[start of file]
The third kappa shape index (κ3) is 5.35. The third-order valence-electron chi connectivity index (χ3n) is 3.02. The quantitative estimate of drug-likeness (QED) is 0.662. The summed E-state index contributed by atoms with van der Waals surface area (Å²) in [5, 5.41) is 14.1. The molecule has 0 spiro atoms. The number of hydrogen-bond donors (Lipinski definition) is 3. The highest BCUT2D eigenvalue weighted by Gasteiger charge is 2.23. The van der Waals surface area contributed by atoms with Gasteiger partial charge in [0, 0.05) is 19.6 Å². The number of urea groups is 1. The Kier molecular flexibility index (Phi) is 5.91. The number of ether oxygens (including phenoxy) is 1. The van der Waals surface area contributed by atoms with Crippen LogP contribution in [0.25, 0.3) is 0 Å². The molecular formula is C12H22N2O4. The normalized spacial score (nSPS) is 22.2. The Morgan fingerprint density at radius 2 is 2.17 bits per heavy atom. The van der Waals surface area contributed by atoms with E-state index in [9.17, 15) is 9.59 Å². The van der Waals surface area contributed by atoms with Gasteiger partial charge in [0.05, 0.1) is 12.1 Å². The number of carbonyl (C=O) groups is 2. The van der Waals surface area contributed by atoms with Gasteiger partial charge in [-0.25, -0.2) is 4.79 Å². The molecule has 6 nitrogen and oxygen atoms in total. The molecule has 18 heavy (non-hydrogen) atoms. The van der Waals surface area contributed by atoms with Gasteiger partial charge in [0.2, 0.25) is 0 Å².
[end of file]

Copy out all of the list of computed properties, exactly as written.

The third kappa shape index (κ3) is 5.35. The third-order valence-electron chi connectivity index (χ3n) is 3.02. The quantitative estimate of drug-likeness (QED) is 0.662. The summed E-state index contributed by atoms with van der Waals surface area (Å²) in [5, 5.41) is 14.1. The molecule has 0 spiro atoms. The number of hydrogen-bond donors (Lipinski definition) is 3. The highest BCUT2D eigenvalue weighted by Gasteiger charge is 2.23. The van der Waals surface area contributed by atoms with Gasteiger partial charge in [0, 0.05) is 19.6 Å². The number of urea groups is 1. The Kier molecular flexibility index (Phi) is 5.91. The number of ether oxygens (including phenoxy) is 1. The van der Waals surface area contributed by atoms with Crippen LogP contribution in [0.25, 0.3) is 0 Å². The molecular formula is C12H22N2O4. The normalized spacial score (nSPS) is 22.2. The Morgan fingerprint density at radius 2 is 2.17 bits per heavy atom. The van der Waals surface area contributed by atoms with E-state index in [9.17, 15) is 9.59 Å². The van der Waals surface area contributed by atoms with Gasteiger partial charge in [0.05, 0.1) is 12.1 Å². The number of carbonyl (C=O) groups is 2. The van der Waals surface area contributed by atoms with Gasteiger partial charge in [-0.25, -0.2) is 4.79 Å². The molecule has 6 nitrogen and oxygen atoms in total. The molecule has 18 heavy (non-hydrogen) atoms. The van der Waals surface area contributed by atoms with Gasteiger partial charge in [0.2, 0.25) is 0 Å².